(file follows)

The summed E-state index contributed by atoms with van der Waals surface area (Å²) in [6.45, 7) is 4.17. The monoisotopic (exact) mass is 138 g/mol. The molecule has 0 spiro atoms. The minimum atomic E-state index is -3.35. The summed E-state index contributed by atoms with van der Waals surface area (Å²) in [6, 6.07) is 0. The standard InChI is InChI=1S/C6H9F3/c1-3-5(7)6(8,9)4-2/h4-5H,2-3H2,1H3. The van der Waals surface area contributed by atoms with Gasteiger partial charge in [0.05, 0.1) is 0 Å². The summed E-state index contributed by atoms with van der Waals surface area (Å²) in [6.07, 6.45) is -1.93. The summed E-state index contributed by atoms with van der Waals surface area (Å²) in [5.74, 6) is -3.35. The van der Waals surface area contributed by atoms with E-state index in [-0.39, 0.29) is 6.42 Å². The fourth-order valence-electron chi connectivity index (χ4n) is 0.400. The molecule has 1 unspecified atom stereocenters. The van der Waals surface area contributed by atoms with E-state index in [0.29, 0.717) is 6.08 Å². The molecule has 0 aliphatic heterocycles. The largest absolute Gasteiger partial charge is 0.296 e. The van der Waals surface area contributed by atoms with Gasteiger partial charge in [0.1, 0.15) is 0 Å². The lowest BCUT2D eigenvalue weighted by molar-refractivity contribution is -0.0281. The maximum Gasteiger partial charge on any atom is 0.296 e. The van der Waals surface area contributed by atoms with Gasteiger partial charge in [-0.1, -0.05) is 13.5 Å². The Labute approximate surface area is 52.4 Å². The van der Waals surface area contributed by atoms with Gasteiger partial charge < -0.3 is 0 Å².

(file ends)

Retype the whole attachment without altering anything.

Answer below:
The summed E-state index contributed by atoms with van der Waals surface area (Å²) in [6.45, 7) is 4.17. The monoisotopic (exact) mass is 138 g/mol. The molecule has 0 spiro atoms. The minimum atomic E-state index is -3.35. The summed E-state index contributed by atoms with van der Waals surface area (Å²) in [6, 6.07) is 0. The standard InChI is InChI=1S/C6H9F3/c1-3-5(7)6(8,9)4-2/h4-5H,2-3H2,1H3. The van der Waals surface area contributed by atoms with Gasteiger partial charge in [0.05, 0.1) is 0 Å². The summed E-state index contributed by atoms with van der Waals surface area (Å²) in [6.07, 6.45) is -1.93. The summed E-state index contributed by atoms with van der Waals surface area (Å²) in [5.74, 6) is -3.35. The van der Waals surface area contributed by atoms with E-state index in [-0.39, 0.29) is 6.42 Å². The fourth-order valence-electron chi connectivity index (χ4n) is 0.400. The molecule has 1 unspecified atom stereocenters. The van der Waals surface area contributed by atoms with E-state index in [0.29, 0.717) is 6.08 Å². The molecule has 0 aliphatic heterocycles. The largest absolute Gasteiger partial charge is 0.296 e. The van der Waals surface area contributed by atoms with Gasteiger partial charge in [0.1, 0.15) is 0 Å². The lowest BCUT2D eigenvalue weighted by molar-refractivity contribution is -0.0281. The maximum Gasteiger partial charge on any atom is 0.296 e. The van der Waals surface area contributed by atoms with Gasteiger partial charge in [-0.1, -0.05) is 13.5 Å². The Labute approximate surface area is 52.4 Å². The van der Waals surface area contributed by atoms with Gasteiger partial charge < -0.3 is 0 Å².